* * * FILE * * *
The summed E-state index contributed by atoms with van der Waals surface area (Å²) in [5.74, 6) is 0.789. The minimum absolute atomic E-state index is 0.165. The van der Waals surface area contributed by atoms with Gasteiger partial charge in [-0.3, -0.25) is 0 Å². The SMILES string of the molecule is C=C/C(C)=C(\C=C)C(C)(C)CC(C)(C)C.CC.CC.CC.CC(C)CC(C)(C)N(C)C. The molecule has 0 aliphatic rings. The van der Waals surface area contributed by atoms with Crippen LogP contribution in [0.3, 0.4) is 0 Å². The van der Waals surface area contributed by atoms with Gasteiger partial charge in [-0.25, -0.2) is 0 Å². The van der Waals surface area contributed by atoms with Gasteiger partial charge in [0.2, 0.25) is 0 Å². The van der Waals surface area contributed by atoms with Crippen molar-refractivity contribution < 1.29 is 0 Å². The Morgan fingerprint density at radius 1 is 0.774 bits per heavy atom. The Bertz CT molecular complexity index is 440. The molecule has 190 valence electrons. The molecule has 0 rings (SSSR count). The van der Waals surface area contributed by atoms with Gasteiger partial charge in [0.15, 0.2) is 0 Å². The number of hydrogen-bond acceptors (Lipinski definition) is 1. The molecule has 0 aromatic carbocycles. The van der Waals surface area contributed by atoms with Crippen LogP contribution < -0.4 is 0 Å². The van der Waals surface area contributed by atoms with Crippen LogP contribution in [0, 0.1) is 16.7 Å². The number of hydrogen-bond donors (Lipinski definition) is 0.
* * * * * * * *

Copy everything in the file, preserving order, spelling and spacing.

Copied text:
The summed E-state index contributed by atoms with van der Waals surface area (Å²) in [5.74, 6) is 0.789. The minimum absolute atomic E-state index is 0.165. The van der Waals surface area contributed by atoms with Gasteiger partial charge in [-0.3, -0.25) is 0 Å². The SMILES string of the molecule is C=C/C(C)=C(\C=C)C(C)(C)CC(C)(C)C.CC.CC.CC.CC(C)CC(C)(C)N(C)C. The molecule has 0 aliphatic rings. The van der Waals surface area contributed by atoms with Crippen LogP contribution in [0.3, 0.4) is 0 Å². The van der Waals surface area contributed by atoms with Gasteiger partial charge in [-0.25, -0.2) is 0 Å². The van der Waals surface area contributed by atoms with Gasteiger partial charge in [0.2, 0.25) is 0 Å². The van der Waals surface area contributed by atoms with Crippen molar-refractivity contribution < 1.29 is 0 Å². The Morgan fingerprint density at radius 1 is 0.774 bits per heavy atom. The Bertz CT molecular complexity index is 440. The molecule has 190 valence electrons. The molecule has 0 rings (SSSR count). The van der Waals surface area contributed by atoms with Gasteiger partial charge in [0.15, 0.2) is 0 Å². The number of hydrogen-bond acceptors (Lipinski definition) is 1. The molecule has 0 aromatic carbocycles. The van der Waals surface area contributed by atoms with Crippen LogP contribution < -0.4 is 0 Å². The van der Waals surface area contributed by atoms with Crippen LogP contribution in [0, 0.1) is 16.7 Å². The number of hydrogen-bond donors (Lipinski definition) is 0.